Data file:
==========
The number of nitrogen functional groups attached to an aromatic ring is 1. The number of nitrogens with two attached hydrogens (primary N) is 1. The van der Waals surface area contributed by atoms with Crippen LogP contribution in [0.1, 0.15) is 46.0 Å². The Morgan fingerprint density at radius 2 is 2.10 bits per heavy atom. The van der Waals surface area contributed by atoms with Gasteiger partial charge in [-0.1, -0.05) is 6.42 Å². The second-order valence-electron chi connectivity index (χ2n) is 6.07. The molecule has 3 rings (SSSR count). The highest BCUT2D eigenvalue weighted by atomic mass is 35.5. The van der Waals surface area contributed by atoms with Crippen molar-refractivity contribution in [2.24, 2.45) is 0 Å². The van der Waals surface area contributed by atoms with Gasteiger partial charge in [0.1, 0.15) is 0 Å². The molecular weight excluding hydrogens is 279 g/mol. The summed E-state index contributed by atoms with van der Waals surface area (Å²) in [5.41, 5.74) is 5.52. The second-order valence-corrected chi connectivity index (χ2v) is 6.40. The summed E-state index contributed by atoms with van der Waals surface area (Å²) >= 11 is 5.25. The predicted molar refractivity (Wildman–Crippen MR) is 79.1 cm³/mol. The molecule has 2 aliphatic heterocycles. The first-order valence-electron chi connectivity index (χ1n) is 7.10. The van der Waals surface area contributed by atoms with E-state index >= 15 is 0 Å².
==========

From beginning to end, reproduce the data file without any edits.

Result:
The number of nitrogen functional groups attached to an aromatic ring is 1. The number of nitrogens with two attached hydrogens (primary N) is 1. The van der Waals surface area contributed by atoms with Crippen LogP contribution in [0.1, 0.15) is 46.0 Å². The Morgan fingerprint density at radius 2 is 2.10 bits per heavy atom. The van der Waals surface area contributed by atoms with Gasteiger partial charge in [-0.1, -0.05) is 6.42 Å². The second-order valence-electron chi connectivity index (χ2n) is 6.07. The molecule has 3 rings (SSSR count). The highest BCUT2D eigenvalue weighted by atomic mass is 35.5. The van der Waals surface area contributed by atoms with Crippen molar-refractivity contribution in [2.24, 2.45) is 0 Å². The van der Waals surface area contributed by atoms with Gasteiger partial charge in [0.1, 0.15) is 0 Å². The molecular weight excluding hydrogens is 279 g/mol. The summed E-state index contributed by atoms with van der Waals surface area (Å²) in [5.41, 5.74) is 5.52. The second-order valence-corrected chi connectivity index (χ2v) is 6.40. The summed E-state index contributed by atoms with van der Waals surface area (Å²) >= 11 is 5.25. The predicted molar refractivity (Wildman–Crippen MR) is 79.1 cm³/mol. The molecule has 2 aliphatic heterocycles. The first-order valence-electron chi connectivity index (χ1n) is 7.10. The van der Waals surface area contributed by atoms with E-state index >= 15 is 0 Å².